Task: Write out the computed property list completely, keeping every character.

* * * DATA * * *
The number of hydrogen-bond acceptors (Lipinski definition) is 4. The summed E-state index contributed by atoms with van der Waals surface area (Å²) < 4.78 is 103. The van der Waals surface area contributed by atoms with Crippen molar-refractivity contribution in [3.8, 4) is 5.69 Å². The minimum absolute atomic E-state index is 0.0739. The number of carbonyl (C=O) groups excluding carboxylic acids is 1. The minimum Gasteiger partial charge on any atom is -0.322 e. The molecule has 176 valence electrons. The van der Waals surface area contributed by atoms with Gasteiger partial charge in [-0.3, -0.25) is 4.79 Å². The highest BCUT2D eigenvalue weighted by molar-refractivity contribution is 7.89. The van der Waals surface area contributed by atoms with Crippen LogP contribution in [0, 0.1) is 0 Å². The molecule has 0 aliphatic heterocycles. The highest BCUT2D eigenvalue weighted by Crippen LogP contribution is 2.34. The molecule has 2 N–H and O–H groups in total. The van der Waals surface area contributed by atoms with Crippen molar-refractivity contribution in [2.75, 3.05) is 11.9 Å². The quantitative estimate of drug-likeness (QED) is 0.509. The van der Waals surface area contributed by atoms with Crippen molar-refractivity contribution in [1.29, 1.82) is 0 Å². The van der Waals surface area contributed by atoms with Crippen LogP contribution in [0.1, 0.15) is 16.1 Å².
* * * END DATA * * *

The number of hydrogen-bond acceptors (Lipinski definition) is 4. The summed E-state index contributed by atoms with van der Waals surface area (Å²) < 4.78 is 103. The van der Waals surface area contributed by atoms with Crippen molar-refractivity contribution in [3.8, 4) is 5.69 Å². The minimum absolute atomic E-state index is 0.0739. The number of carbonyl (C=O) groups excluding carboxylic acids is 1. The minimum Gasteiger partial charge on any atom is -0.322 e. The molecule has 176 valence electrons. The van der Waals surface area contributed by atoms with Gasteiger partial charge in [-0.3, -0.25) is 4.79 Å². The highest BCUT2D eigenvalue weighted by molar-refractivity contribution is 7.89. The van der Waals surface area contributed by atoms with Crippen LogP contribution in [0, 0.1) is 0 Å². The molecule has 0 aliphatic heterocycles. The highest BCUT2D eigenvalue weighted by Crippen LogP contribution is 2.34. The molecule has 2 N–H and O–H groups in total. The van der Waals surface area contributed by atoms with Crippen molar-refractivity contribution in [2.75, 3.05) is 11.9 Å². The quantitative estimate of drug-likeness (QED) is 0.509. The van der Waals surface area contributed by atoms with Crippen molar-refractivity contribution in [1.29, 1.82) is 0 Å². The van der Waals surface area contributed by atoms with Crippen LogP contribution in [0.1, 0.15) is 16.1 Å².